Keep in mind that my guy had a goal to get back to work at six months post injury to provide for his wife and 3 kids. He has done that. He drives and visits customers on his own, even as far as 3 hours away.
    That's great. Assuming that his injuries were not such that this goal was unrealistic, then it's wonderful that your husband was able to reach it. So if he could push himself this far, this quickly, then what is stopping him from pushing further?

    I assist him every morning to make sure he is at his desk at 8am. With my help it takes 2 hours on bowel days to get him ready. I would love someone to tell me how he is going to do that on his own. (I guess if he gets up at 4 or 5am...) I feel I am helping him so he can work, so we can live! Isn't that important?
    Of course providing for your family is important, but how is pushing for independence contradictory to that? And, yes, at this point your husband may need to get up at 4 or 5 am in order to be ready on time, but it will get better over time. How else is he supposed to become more efficient if he doesn't work at it? The longer you do things for him, the longer it will take for him to learn to do things for himself.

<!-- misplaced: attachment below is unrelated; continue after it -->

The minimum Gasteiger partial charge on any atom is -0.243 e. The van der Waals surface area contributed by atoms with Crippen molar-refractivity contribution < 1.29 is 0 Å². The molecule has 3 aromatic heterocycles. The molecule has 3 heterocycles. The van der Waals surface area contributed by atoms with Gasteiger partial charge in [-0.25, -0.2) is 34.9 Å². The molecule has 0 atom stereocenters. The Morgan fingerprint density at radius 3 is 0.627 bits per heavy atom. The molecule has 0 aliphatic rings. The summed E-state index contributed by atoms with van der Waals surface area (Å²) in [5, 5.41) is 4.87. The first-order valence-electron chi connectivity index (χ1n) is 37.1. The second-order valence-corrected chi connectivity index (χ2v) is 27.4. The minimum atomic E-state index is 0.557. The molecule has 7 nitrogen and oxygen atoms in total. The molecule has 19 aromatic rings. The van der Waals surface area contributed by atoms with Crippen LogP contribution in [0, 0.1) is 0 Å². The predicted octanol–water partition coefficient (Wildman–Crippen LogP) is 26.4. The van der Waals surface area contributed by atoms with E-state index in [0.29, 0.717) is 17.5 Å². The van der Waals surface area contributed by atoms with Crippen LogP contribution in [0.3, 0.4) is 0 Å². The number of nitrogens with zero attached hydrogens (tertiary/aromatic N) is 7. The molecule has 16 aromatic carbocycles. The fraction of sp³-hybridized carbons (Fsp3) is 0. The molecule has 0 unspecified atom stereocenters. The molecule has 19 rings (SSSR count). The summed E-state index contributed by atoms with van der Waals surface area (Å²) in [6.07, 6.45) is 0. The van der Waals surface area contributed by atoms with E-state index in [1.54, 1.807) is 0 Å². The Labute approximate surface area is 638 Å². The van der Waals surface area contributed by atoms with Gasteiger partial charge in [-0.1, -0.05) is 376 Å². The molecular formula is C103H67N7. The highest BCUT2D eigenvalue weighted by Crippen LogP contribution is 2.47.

Kate, did your husband return to work at six months post???
    Don't snap at Kate. All she did is answer your question based on her experience and knowledge.

    Any advise here would help. We are very ready to try and make him more independent.
    Good. Then don't bridle at those agreeing it's high time for you to do just that.

    One of our biggest problems is that his employer is very non-supportive and he feels he is under the microscope. One slip up, one day late and we're afraid he will be fired. Then we're in trouble.
    Have you spoken to his employer about this? Did you have a good relationship with his employer before your husband's accident? Is the lack of support based on ignorance of the extent of injury and what it takes to come back from that or is it a lack of patience with the same? You don't say what your husband does exactly. Could he make changes in his schedule overall or in how he does his work to accomodate his disability either for the short term or the long haul? Would discussing this with his employer reassure him that some delays and accomodations will likely be temporary and adjusting for that will ensure that a valued employee will be around for awhile and a new employee won't need to be found and trained? Turnoever is usually rather costly for employers. Reminding your husband's boss of that may help.

    We have a huge 3500 sq ft two story house on an acre of land. My guy built our pool and landscaped our yard and has always done everything. It's too much for us now and we have to sell and buy a single story.